The Ministry of Education plans to build 41 more public schools, opening up 417 new classrooms before the 2011-2012 school year, according to Dominican news reports. The school expansion project is expected to cost $20 million.
Still, Manning insists that not enough is being done. Most classrooms lack desks and chairs, he said, and some teachers are barely literate. In other cases, teachers are in such short supply that classes are taught by the most advanced students, he said.
“Teaching has become the terrain of the lower classes in this country,” he said.
Jonathan Wunderlich, director of development for the DREAM Project in Cabarete on the country’s north coast, agreed that the “quality of the teachers is very low” in public schools.
Schools for the Poor
Originally from New York, Wunderlich came to the Dominican Republic almost eight years ago after spending several years teaching in a number of countries. He planned to write a novel but instead got involved with the DREAM Project, which has helped provide education to underprivileged Dominican children since 2002.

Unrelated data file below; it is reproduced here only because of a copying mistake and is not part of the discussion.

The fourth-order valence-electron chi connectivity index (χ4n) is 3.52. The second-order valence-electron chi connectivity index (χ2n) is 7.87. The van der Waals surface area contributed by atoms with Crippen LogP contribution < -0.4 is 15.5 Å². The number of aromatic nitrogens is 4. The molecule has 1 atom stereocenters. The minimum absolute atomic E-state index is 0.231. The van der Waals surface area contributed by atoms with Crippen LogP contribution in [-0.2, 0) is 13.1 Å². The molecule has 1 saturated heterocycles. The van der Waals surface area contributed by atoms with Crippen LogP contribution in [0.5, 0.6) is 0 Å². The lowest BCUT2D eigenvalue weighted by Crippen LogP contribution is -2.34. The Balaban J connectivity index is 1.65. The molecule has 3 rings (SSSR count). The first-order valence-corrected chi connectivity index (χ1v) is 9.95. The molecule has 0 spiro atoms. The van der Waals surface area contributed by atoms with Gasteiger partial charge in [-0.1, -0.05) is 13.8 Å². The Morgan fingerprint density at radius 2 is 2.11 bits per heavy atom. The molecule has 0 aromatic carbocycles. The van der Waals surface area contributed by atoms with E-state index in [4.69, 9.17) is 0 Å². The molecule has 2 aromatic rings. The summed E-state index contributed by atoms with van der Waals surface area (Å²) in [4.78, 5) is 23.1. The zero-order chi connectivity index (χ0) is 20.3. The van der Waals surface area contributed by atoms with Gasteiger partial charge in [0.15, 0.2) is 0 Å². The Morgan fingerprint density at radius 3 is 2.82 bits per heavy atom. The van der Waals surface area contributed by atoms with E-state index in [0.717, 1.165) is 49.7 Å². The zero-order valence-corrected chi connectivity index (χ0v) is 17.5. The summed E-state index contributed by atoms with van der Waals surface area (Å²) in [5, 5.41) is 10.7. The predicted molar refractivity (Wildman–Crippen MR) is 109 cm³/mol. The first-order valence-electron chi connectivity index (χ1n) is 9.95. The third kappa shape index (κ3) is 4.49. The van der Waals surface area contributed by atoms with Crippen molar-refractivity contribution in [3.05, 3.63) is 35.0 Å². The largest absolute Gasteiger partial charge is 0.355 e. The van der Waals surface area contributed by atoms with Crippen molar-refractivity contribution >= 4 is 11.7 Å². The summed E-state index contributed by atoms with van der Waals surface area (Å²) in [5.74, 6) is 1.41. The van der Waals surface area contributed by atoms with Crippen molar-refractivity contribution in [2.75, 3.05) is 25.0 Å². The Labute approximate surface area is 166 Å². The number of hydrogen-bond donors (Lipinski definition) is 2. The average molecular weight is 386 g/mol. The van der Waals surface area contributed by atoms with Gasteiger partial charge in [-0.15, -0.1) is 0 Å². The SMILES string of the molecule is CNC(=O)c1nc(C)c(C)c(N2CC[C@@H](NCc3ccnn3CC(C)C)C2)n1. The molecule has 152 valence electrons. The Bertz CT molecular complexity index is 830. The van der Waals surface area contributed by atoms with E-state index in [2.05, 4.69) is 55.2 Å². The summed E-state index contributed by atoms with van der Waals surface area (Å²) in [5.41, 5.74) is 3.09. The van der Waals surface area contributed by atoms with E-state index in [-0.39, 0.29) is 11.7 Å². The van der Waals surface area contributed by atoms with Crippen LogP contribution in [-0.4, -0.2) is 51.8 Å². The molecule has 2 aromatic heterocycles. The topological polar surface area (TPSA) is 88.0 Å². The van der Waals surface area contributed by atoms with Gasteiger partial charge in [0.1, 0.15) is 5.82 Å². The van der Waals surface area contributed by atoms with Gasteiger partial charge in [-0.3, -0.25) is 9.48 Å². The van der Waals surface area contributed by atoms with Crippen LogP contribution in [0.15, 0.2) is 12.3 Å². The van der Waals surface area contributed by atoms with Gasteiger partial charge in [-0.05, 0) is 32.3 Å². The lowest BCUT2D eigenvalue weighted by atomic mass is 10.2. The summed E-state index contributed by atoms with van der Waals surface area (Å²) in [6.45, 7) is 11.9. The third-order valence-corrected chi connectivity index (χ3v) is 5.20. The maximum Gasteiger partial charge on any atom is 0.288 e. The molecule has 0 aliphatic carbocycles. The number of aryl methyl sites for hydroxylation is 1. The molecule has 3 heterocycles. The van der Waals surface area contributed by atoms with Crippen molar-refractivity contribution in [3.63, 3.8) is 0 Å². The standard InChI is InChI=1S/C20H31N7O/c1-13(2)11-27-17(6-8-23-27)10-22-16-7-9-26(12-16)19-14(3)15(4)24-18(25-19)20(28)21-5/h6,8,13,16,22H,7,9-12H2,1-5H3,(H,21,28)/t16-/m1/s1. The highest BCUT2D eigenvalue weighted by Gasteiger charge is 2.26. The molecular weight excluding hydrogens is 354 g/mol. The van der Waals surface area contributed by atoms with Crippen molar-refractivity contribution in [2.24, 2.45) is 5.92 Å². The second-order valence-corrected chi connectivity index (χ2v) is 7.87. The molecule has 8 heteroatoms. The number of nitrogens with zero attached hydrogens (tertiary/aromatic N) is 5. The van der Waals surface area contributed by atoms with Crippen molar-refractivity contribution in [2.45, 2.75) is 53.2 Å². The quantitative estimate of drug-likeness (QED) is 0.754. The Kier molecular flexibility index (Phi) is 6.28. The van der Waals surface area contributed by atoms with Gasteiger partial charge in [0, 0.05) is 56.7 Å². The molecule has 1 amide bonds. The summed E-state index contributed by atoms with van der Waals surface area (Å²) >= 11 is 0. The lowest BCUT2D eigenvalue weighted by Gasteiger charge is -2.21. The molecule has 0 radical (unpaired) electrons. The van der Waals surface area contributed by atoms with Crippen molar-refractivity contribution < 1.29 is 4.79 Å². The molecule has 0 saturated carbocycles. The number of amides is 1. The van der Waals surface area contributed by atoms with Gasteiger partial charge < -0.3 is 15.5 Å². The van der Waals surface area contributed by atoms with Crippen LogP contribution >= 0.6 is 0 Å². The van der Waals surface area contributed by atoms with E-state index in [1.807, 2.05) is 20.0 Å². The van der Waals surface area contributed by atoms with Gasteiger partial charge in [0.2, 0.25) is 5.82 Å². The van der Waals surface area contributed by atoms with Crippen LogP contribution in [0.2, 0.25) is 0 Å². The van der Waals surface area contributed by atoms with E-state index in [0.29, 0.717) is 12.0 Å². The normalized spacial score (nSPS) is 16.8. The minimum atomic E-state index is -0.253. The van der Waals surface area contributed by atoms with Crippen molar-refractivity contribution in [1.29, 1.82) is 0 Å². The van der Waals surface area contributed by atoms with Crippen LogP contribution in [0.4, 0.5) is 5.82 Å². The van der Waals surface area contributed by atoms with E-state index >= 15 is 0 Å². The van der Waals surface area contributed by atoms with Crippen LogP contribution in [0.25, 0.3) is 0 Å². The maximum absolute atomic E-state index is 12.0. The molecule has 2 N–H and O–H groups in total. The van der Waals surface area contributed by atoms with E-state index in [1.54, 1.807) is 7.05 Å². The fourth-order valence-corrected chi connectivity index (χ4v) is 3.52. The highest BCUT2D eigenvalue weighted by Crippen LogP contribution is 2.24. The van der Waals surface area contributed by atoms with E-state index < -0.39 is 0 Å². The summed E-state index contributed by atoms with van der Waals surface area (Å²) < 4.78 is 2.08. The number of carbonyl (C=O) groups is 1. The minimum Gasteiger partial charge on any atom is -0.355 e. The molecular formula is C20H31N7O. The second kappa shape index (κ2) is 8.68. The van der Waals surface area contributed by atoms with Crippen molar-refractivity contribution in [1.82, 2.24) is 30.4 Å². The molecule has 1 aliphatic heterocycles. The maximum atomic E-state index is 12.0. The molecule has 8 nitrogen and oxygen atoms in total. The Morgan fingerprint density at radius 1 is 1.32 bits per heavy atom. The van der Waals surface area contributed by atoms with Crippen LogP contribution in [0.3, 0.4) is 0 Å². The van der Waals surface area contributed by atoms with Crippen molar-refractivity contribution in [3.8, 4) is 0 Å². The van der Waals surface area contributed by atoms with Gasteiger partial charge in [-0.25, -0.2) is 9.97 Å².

Teachers, parents and volunteers help run DREAM Centers located in six cities across the country. A total of nearly 500 students from ages 3 through 6 attend school in small classes. About 1,000 others, mostly older, participate in summer camps and youth development programs that teach computer literacy, music and health.
VIDEO: Two Haitian girls find solace and support in a Dominican orphanage, but an uncertain future looms.
Most expenses are covered by U.S. donors, and no tuition is charged, Wunderlich said. Children who enroll must come from the community where the school is located and have a family member willing to volunteer for two weeks each year.
No legal documentation is required – a fact that has encouraged many local Haitian families to enroll their children.